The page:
A business with Exchange Server noticed that email was not flowing. The internet connection was fine, all the servers were up and running including Exchange 2016. Email has been fine just a few hours earlier. What was wrong?
The answer, or the beginning of the answer, was in the Event Viewer on the Exchange Server. Event ID 1035, only a warning:
Inbound authentication failed with error UnexpectedExchangeAuthBlobCheckForClockSkew for Receive connector Default Mailbox Delivery
Hmm. A clock problem, right? It turned out that the PDC for the domain was five minutes fast. This is enough to trigger Kerberos authentication failures. Result: no email. We fixed the time, restarted Exchange, and everything worked.
Why was the PDC running fast? The PDC was configured to get time from an external source, apparently, and all other servers to get their time from the PDC. Foolproof?
Not so. If you typed:
w32tm /query /status
at a command prompt on the PDC (not the Exchange Server, note), it reported:
Source: Free-running System Clock
Oops. Despite efforts to do the right thing in the registry, setting the Type key in HKEY_LOCAL_MACHINE\SYSTEM\CurrentControlSet\Services\W32Time\Parameters to NTP and entering a suitable list of time servers in the NtpServer key, it was actually getting its time from the server clock. This being a Hyper-V VM, that meant the clock on the host server, which – no surprise – was five minutes fast.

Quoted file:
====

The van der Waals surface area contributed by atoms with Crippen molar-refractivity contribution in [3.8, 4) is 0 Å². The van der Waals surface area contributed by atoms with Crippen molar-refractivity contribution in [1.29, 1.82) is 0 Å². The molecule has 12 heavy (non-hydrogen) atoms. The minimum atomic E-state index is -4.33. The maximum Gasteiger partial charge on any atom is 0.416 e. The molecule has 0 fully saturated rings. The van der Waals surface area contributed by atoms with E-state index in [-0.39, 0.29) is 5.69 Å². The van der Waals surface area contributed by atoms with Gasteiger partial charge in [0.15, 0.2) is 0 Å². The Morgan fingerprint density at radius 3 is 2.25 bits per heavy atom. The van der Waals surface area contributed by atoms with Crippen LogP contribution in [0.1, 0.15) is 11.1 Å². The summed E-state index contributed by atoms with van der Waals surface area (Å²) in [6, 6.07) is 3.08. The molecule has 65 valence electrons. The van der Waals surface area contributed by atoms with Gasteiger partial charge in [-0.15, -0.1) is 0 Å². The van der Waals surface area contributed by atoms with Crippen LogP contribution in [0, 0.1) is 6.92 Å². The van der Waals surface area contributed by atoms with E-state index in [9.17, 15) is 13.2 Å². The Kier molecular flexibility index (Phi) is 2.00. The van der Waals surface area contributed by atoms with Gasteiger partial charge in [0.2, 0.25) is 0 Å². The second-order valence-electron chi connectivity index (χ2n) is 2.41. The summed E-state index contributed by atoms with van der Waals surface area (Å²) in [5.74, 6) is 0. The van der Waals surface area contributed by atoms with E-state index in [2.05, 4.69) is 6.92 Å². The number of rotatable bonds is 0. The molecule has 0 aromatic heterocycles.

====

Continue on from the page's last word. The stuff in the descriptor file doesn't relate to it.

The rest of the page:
You can check for this error by typing:
at the command prompt. If it says:
The computer did not resync because no time data was available.
then something is wrong with the configuration. If it succeeds, check the status as above and verify that it is querying an internet time server. If it is not querying a time server, run a command like this:
w32tm /config /update /manualpeerlist:”0.pool.ntp.org,0x8 1.pool.ntp.org,0x8 2.pool.ntp.org,0x8 3.pool.ntp.org,0x8″ /syncfromflags:MANUAL
until you have it right.
Note this is ONLY for the server with the PDC Emulator FSMO role. Other servers should be configured to get time from the PDC.
Time server problems seem to be common on Windows networks, despite the existence of lots of documentation. There are also various opinions on the best way to configure Hyper-V, which has its own time synchronization service. There is a piece by Eric Siron here on the subject, and I reckon his approach is a safe one (Hyper-V Synchronization Service OFF for the PDC Emulator, ON for every other VM).
I love his closing remarks:
The Windows Time service has a track record of occasionally displaying erratic behavior. It is possible that some of my findings are not entirely accurate. It is also possible that my findings are 100% accurate but that not everyone will be able to duplicate them with 100% precision. If working with any time sensitive servers or applications, always take the time to verify that everything is working as expected.